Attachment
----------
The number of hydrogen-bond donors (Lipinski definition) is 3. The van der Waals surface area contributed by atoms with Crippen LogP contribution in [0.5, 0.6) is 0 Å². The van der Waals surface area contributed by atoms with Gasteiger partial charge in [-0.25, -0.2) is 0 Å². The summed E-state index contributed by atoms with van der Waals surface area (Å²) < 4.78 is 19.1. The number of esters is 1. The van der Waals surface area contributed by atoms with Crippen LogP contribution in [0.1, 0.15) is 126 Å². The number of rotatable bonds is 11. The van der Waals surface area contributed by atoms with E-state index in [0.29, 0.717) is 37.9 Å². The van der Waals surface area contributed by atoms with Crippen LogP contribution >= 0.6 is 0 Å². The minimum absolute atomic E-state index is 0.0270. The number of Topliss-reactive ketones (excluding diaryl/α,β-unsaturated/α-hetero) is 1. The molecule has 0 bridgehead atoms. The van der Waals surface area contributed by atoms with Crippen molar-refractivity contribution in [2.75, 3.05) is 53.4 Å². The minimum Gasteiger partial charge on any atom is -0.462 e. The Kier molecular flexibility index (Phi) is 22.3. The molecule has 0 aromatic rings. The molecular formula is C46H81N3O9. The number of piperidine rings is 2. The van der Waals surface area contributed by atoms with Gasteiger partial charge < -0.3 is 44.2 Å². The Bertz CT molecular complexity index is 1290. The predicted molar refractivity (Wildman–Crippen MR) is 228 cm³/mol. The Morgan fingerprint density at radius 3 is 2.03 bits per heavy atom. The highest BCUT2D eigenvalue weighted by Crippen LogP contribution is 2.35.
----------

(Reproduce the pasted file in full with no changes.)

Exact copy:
The number of hydrogen-bond donors (Lipinski definition) is 3. The van der Waals surface area contributed by atoms with Crippen LogP contribution in [0.5, 0.6) is 0 Å². The van der Waals surface area contributed by atoms with Gasteiger partial charge in [-0.25, -0.2) is 0 Å². The summed E-state index contributed by atoms with van der Waals surface area (Å²) < 4.78 is 19.1. The number of esters is 1. The van der Waals surface area contributed by atoms with Crippen LogP contribution in [0.1, 0.15) is 126 Å². The number of rotatable bonds is 11. The van der Waals surface area contributed by atoms with E-state index in [0.29, 0.717) is 37.9 Å². The van der Waals surface area contributed by atoms with Crippen LogP contribution >= 0.6 is 0 Å². The minimum absolute atomic E-state index is 0.0270. The number of Topliss-reactive ketones (excluding diaryl/α,β-unsaturated/α-hetero) is 1. The molecule has 0 bridgehead atoms. The van der Waals surface area contributed by atoms with Crippen molar-refractivity contribution in [2.75, 3.05) is 53.4 Å². The minimum Gasteiger partial charge on any atom is -0.462 e. The Kier molecular flexibility index (Phi) is 22.3. The molecule has 0 aromatic rings. The molecular formula is C46H81N3O9. The number of piperidine rings is 2. The van der Waals surface area contributed by atoms with Gasteiger partial charge < -0.3 is 44.2 Å². The Bertz CT molecular complexity index is 1290. The predicted molar refractivity (Wildman–Crippen MR) is 228 cm³/mol. The Morgan fingerprint density at radius 3 is 2.03 bits per heavy atom. The highest BCUT2D eigenvalue weighted by Crippen LogP contribution is 2.35.